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Ian Donovan, Angela Shen, Cristina Tortarolo, Antoine Barbot, Marisa Carrasco; Exogenous attention facilitates perceptual learning in visual acuity to untrained stimulus locations and features. Journal of Vision 2020;20(4):18. doi: https://doi.org/10.1167/jov.20.4.18.
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© ARVO (1962-2015); The Authors (2016-present)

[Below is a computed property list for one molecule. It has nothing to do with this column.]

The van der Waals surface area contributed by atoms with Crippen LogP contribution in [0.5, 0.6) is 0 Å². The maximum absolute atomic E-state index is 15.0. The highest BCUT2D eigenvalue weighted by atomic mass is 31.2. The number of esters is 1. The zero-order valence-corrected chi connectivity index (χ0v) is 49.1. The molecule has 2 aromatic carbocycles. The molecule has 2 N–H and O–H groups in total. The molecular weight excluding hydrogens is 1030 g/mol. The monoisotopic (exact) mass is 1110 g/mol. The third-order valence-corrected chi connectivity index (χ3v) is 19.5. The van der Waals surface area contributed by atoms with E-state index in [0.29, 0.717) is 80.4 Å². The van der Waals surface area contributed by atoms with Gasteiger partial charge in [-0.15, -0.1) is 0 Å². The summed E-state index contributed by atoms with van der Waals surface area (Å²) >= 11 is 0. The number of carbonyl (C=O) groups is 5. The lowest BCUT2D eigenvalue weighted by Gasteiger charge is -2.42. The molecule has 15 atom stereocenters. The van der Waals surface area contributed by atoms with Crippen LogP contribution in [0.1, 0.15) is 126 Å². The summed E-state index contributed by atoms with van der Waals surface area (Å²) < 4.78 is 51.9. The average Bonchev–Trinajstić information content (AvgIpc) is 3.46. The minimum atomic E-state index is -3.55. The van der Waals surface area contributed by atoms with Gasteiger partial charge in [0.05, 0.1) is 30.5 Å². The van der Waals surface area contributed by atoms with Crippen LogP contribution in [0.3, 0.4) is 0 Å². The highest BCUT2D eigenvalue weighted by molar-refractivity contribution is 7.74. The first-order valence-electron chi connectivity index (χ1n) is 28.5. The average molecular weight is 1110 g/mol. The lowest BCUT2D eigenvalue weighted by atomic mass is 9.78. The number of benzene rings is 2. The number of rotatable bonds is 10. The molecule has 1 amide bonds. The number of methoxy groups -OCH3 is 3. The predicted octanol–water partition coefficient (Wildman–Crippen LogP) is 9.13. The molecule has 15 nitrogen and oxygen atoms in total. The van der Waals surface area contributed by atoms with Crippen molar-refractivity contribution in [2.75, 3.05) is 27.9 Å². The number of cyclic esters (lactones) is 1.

Visual perceptual learning (VPL) refers to the improvement in performance on a visual task due to practice. A hallmark of VPL is specificity, as improvements are often confined to the trained retinal locations or stimulus features. We have previously found that exogenous (involuntary, stimulus-driven) and endogenous (voluntary, goal-driven) spatial attention can facilitate the transfer of VPL across locations in orientation discrimination tasks mediated by contrast sensitivity. Here, we investigated whether exogenous spatial attention can facilitate such transfer in acuity tasks that have been associated with higher specificity. We trained observers for 3 days (days 2–4) in a Landolt acuity task (Experiment 1) or a Vernier hyperacuity task (Experiment 2), with either exogenous precues (attention group) or neutral precues (neutral group). Importantly, during pre-tests (day 1) and post-tests (day 5), all observers were tested with neutral precues; thus, groups differed only in their attentional allocation during training. For the Landolt acuity task, we found evidence of location transfer in both the neutral and attention groups, suggesting weak location specificity of VPL. For the Vernier hyperacuity task, we found evidence of location and feature specificity in the neutral group, and learning transfer in the attention group—similar improvement at trained and untrained locations and features. Our results reveal that, when there is specificity in a perceptual acuity task, exogenous spatial attention can overcome that specificity and facilitate learning transfer to both untrained locations and features simultaneously with the same training. Thus, in addition to improving performance, exogenous attention generalizes perceptual learning across locations and features.
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